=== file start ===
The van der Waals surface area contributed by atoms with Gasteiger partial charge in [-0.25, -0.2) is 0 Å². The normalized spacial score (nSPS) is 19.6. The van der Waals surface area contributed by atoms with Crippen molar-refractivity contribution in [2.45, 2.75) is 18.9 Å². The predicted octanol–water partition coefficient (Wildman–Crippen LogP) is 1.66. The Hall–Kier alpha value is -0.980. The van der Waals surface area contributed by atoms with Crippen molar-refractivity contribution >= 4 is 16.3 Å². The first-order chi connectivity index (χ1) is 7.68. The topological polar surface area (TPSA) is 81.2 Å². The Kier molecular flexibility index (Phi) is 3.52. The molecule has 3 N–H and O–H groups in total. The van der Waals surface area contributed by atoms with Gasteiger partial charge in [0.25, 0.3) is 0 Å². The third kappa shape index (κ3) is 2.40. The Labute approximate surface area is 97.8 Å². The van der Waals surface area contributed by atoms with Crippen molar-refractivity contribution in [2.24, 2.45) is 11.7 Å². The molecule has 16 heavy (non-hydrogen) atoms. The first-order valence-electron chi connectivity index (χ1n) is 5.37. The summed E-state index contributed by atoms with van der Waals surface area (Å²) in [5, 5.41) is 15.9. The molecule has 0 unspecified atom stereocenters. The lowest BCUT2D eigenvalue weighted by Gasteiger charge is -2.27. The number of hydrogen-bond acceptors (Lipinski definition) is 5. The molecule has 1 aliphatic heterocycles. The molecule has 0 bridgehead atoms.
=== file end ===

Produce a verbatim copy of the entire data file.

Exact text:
The van der Waals surface area contributed by atoms with Gasteiger partial charge in [-0.25, -0.2) is 0 Å². The normalized spacial score (nSPS) is 19.6. The van der Waals surface area contributed by atoms with Crippen molar-refractivity contribution in [2.45, 2.75) is 18.9 Å². The predicted octanol–water partition coefficient (Wildman–Crippen LogP) is 1.66. The Hall–Kier alpha value is -0.980. The van der Waals surface area contributed by atoms with Crippen molar-refractivity contribution >= 4 is 16.3 Å². The first-order chi connectivity index (χ1) is 7.68. The topological polar surface area (TPSA) is 81.2 Å². The Kier molecular flexibility index (Phi) is 3.52. The molecule has 3 N–H and O–H groups in total. The van der Waals surface area contributed by atoms with Gasteiger partial charge in [0.25, 0.3) is 0 Å². The third kappa shape index (κ3) is 2.40. The Labute approximate surface area is 97.8 Å². The van der Waals surface area contributed by atoms with Crippen molar-refractivity contribution in [2.24, 2.45) is 11.7 Å². The molecule has 16 heavy (non-hydrogen) atoms. The first-order valence-electron chi connectivity index (χ1n) is 5.37. The summed E-state index contributed by atoms with van der Waals surface area (Å²) in [5, 5.41) is 15.9. The molecule has 0 unspecified atom stereocenters. The lowest BCUT2D eigenvalue weighted by Gasteiger charge is -2.27. The number of hydrogen-bond acceptors (Lipinski definition) is 5. The molecule has 1 aliphatic heterocycles. The molecule has 0 bridgehead atoms.